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This article in JEQ

  1. Vol. 42 No. 4, p. 1245-1255
    Received: Dec 4, 2012
    Published: June 24, 2014

    * Corresponding author(s): gnoe@usgs.gov


Hydrologic Connectivity to Streams Increases Nitrogen and Phosphorus Inputs and Cycling in Soils of Created and Natural Floodplain Wetlands

  1. Kristin L. Wolfabc,
  2. Gregory B. Noe *a and
  3. Changwoo Ahnb
  1. a National Research Program, U.S. Geological Survey, 430 National Center, Reston, VA 20192
    b Dep. of Environmental Science and Policy, George Mason Univ., 4400 University Drive, Fairfax, VA 22030
    c current address, Champlain College, 163 South Willard, Burlington, VT 05401


Greater connectivity to stream surface water may result in greater inputs of allochthonous nutrients that could stimulate internal nitrogen (N) and phosphorus (P) cycling in natural, restored, and created riparian wetlands. This study investigated the effects of hydrologic connectivity to stream water on soil nutrient fluxes in plots (n = 20) located among four created and two natural freshwater wetlands of varying hydrology in the Piedmont physiographic province of Virginia. Surface water was slightly deeper; hydrologic inputs of sediment, sediment-N, and ammonium were greater; and soil net ammonification, N mineralization, and N turnover were greater in plots with stream water classified as their primary water source compared with plots with precipitation or groundwater as their primary water source. Soil water-filled pore space, inputs of nitrate, and soil net nitrification, P mineralization, and denitrification enzyme activity (DEA) were similar among plots. Soil ammonification, N mineralization, and N turnover rates increased with the loading rate of ammonium to the soil surface. Phosphorus mineralization and ammonification also increased with sedimentation and sediment-N loading rate. Nitrification flux and DEA were positively associated in these wetlands. In conclusion, hydrologic connectivity to stream water increased allochthonous inputs that stimulated soil N and P cycling and that likely led to greater retention of sediment and nutrients in created and natural wetlands. Our findings suggest that wetland creation and restoration projects should be designed to allow connectivity with stream water if the goal is to optimize the function of water quality improvement in a watershed.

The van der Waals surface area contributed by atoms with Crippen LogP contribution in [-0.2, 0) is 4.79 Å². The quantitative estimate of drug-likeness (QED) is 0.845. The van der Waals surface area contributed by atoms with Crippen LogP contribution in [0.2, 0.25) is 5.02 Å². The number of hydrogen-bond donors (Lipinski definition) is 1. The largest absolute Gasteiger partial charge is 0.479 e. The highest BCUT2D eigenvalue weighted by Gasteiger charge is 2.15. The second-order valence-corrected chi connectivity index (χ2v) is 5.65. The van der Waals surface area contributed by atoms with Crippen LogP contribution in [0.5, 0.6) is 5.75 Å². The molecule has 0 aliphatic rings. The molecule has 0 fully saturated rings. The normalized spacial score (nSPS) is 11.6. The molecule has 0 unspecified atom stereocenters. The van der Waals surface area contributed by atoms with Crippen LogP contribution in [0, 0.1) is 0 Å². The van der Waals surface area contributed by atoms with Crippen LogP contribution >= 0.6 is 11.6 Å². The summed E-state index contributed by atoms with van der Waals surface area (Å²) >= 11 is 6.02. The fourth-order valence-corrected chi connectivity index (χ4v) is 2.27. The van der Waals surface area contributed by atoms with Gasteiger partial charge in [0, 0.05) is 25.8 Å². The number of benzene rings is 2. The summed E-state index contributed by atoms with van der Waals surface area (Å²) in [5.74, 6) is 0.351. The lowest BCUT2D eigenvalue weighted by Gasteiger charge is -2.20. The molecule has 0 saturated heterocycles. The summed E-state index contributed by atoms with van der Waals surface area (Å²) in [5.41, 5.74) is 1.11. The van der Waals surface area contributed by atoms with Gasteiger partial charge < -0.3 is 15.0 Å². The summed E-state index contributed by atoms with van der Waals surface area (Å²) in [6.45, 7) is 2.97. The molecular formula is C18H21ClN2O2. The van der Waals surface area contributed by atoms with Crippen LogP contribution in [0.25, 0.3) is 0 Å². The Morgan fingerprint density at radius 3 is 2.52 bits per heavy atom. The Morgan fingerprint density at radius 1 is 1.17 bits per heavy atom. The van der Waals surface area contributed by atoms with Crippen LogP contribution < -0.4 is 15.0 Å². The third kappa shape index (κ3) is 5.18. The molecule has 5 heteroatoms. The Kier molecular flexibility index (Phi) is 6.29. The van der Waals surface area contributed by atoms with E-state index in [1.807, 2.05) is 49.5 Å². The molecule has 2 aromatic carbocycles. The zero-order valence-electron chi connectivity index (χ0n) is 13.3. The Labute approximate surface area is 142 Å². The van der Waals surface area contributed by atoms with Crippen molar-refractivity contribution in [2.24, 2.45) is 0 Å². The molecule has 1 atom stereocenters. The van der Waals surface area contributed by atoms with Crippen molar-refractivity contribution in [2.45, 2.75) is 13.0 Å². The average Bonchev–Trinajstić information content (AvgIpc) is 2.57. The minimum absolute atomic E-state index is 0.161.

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Copyright © 2013. Copyright © by the American Society of Agronomy, Crop Science Society of America, and Soil Science Society of America, Inc.